Monday, February 20, 2012

Quadruple chocolate loaf cake

Oh yeah. Words. This cake is great. So moist, thick, dense but not grossly filling. Awesomeeeeee.

For the Cake:

1 1/2 cups all purpose flour
1/2 teaspoon baking soda
1/2 cup cocoa powder
1 1/4 cups caster sugar
3/4 cups soft unsalted butter
2 eggs
1 tablespoon real vanilla extract
1/3 cup sour cream
1/2 cup boiling water
1/2 cup dark chocolate chips (unless you'd prefer milk chocolate ones)

For the Syrup:

1 teaspoon cocoa
1/2 cup water
1/2 cup caster sugar
2 1/2 ounces dark chocolate (from a thick bar if possible)

For the record, this recipe write-up is in Nigella Lawson's words. She's a bit flowery with her language. It's like reading a nineteenth century how-to-be-a-lady book. Also, undercook this cake. It makes it extra fudgey.

Take whatever you need out of the fridge so that all ingredients can come to room temperature.

Preheat the oven to gas mark 350°F, putting in a baking sheet as you do so, and line a small loaf tin with greased foil - making sure there are no tears - and leave an overhang all round. Or use a silicone tin.

Put the flour, baking soda, cocoa, sugar, butter, eggs, vanilla and sour cream into the processor and blitz until it's a smooth, satiny brown batter. Scrape down with a rubber spatula and process again while pouring the boiling water down the funnel. Switch it off then remove the lid and the well-scraped double-bladed knife and, still using your rubber spatula, stir in the chocolate chips or morsels.

Scrape and pour this beautiful batter into the prepared loaf tin and slide into the oven, cooking for about 1 hour. When it's ready, the loaf will be risen and split down the middle and a cake-tester, or a fine skewer, should come out clean. But this is a moist cake, so don't be alarmed at a bit of stickiness in evidence; rather, greet it like a friend.

Not long before the cake is due out of the oven (when it's had about 45-50 minutes) put the syrup ingredients of cocoa, water and sugar into a small saucepan and boil for 5 minutes. You may find it needs a little longer - what you want is a reduced liquid, that's to say a syrup, though I often take it a little further, so that the sugar caramelizes and the syrup has a really dark, smokey chocolate intensity.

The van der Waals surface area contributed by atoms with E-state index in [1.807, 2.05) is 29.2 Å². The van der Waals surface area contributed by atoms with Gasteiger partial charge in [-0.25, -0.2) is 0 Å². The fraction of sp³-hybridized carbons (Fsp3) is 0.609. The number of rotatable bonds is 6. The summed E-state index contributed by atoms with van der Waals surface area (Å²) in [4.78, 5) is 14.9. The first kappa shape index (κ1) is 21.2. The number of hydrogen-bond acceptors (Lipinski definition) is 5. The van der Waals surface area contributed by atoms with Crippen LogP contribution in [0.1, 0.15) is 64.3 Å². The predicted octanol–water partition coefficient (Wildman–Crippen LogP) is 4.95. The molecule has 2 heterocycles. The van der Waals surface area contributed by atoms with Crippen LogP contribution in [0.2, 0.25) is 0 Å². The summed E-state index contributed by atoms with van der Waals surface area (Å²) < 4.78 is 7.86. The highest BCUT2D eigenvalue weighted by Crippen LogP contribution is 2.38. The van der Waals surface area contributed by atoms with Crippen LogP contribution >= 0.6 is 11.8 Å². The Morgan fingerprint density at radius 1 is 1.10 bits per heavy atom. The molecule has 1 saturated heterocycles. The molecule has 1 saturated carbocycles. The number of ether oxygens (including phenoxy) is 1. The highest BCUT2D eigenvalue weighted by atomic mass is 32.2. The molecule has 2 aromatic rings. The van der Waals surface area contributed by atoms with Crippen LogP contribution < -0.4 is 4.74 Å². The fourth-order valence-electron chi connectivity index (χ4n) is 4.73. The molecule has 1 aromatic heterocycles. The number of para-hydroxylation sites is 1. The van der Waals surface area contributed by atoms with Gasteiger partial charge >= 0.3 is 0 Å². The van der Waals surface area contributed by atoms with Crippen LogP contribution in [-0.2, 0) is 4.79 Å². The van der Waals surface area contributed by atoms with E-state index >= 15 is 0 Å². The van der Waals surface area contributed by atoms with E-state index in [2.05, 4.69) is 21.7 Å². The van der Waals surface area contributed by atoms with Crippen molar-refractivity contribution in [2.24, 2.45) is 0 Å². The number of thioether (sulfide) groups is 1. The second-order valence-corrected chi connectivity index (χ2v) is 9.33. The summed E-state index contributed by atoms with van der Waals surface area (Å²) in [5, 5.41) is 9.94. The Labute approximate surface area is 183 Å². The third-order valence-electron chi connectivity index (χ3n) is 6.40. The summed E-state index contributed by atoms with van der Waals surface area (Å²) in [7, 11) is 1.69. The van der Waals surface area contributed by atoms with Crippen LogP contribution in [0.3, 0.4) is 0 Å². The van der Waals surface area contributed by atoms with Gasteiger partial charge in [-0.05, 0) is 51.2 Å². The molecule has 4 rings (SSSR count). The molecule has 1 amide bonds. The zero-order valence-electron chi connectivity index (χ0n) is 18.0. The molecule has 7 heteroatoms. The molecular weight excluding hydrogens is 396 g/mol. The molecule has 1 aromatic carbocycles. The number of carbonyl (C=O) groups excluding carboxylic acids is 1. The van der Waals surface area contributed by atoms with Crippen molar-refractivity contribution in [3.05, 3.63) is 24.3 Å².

Take the cake out of the oven and sit it on a cooling rack and, still in its tin, pierce here and there with a cake tester. Then pour the syrup as evenly as possible over the surface of the cake. It will run to the sides of the tin, but some will have been absorbed in the middle.

Let the cake become completely cold and then slip out of its tin, removing the foil as you do so. Sit on an oblong or other plate. Now take your bar of chocolate and cut with a heavy sharp knife, so that it splinters and flakes and falls in slices of varying thick- and thinness. I've specified a weight, but judge it by eye - when you think you've got enough to scatter over the top of the loafcake, stop slicing. Sprinkle these chocolate splinters over the top of the sticky surface of the cake.

Recipe adapted from Nigella Lawson

Wednesday, February 8, 2012

Maple bacon cupcakes

I used to be a vegetarian. Then every time I saw chicken, my mouth watered. So I started eating organic, grass-fed chicken. So I ate it. Then in a drunken late-night food run, my friends and I went to Burger King. There in the glow of the backlit drive-through menu, the chicken nuggets called out my name. It was all downhill from there. I eat chicken all the time now. I can't help it, it's just so tasty and nutritious.

Then how did I start eating bacon again? I have to say, it was a moral challenge to abandon my previous eating habits, as I've always been very conscious of the origins of my food, especially meat. Coupled with the fact that I want to have a pet pig when I grow up, the transition to bacon was pretty hard for me.

OK, so it wasn't that hard. I was at my friend's house and her mother brought out a plate of bacon with our breakfast. As it sat there on the table, I thought to myself, "So you've done chicken, turkey... you may as well go all the way. Eat the bacon." And with that, I picked up a piece and ate it. And it was fucking phenomenal. Nearly five minutes later I was concocting bacon recipes in my head. I had seen a few recipes out there for bacon cupcakes, but none that seemed to use enough bacon fat. A tablespoon? Come on. How are you supposed to taste that?

So today I achieved culinary excellence. I put that delicious bacon in a cupcake, and not only did it come out well, but I want to say it's the best recipe I've ever made up.

If this doesn't get me a husband, I don't know what will.